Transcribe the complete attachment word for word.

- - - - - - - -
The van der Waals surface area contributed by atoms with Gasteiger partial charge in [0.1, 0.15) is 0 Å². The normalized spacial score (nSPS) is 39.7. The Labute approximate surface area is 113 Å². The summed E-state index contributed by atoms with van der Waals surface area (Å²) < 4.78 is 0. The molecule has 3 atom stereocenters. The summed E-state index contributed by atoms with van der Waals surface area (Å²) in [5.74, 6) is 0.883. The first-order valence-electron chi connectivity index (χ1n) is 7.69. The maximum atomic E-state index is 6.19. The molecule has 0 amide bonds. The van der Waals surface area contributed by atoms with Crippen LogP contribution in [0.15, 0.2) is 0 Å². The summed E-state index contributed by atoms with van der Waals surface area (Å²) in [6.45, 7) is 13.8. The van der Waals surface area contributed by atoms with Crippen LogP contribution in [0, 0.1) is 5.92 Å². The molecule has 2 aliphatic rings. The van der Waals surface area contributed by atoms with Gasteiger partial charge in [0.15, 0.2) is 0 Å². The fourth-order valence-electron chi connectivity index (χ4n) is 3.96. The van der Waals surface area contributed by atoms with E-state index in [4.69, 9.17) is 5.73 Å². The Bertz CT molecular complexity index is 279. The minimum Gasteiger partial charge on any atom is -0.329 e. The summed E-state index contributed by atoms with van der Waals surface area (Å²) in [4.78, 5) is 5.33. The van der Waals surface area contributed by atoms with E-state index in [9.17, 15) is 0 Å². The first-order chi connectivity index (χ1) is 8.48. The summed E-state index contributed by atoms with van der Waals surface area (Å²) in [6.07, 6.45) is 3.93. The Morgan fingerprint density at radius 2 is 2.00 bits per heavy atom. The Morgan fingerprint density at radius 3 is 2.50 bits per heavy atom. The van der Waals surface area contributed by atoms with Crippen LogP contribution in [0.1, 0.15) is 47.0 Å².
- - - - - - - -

The van der Waals surface area contributed by atoms with Gasteiger partial charge in [0.1, 0.15) is 0 Å². The normalized spacial score (nSPS) is 39.7. The Labute approximate surface area is 113 Å². The summed E-state index contributed by atoms with van der Waals surface area (Å²) < 4.78 is 0. The molecule has 3 atom stereocenters. The summed E-state index contributed by atoms with van der Waals surface area (Å²) in [5.74, 6) is 0.883. The first-order valence-electron chi connectivity index (χ1n) is 7.69. The maximum atomic E-state index is 6.19. The molecule has 0 amide bonds. The van der Waals surface area contributed by atoms with Crippen LogP contribution in [0.15, 0.2) is 0 Å². The summed E-state index contributed by atoms with van der Waals surface area (Å²) in [6.45, 7) is 13.8. The van der Waals surface area contributed by atoms with Crippen LogP contribution in [0, 0.1) is 5.92 Å². The molecule has 2 aliphatic rings. The van der Waals surface area contributed by atoms with Gasteiger partial charge in [0.15, 0.2) is 0 Å². The fourth-order valence-electron chi connectivity index (χ4n) is 3.96. The van der Waals surface area contributed by atoms with E-state index in [4.69, 9.17) is 5.73 Å². The Bertz CT molecular complexity index is 279. The minimum Gasteiger partial charge on any atom is -0.329 e. The summed E-state index contributed by atoms with van der Waals surface area (Å²) in [4.78, 5) is 5.33. The van der Waals surface area contributed by atoms with E-state index in [9.17, 15) is 0 Å². The first-order chi connectivity index (χ1) is 8.48. The summed E-state index contributed by atoms with van der Waals surface area (Å²) in [6.07, 6.45) is 3.93. The Morgan fingerprint density at radius 2 is 2.00 bits per heavy atom. The Morgan fingerprint density at radius 3 is 2.50 bits per heavy atom. The van der Waals surface area contributed by atoms with Crippen LogP contribution in [0.1, 0.15) is 47.0 Å².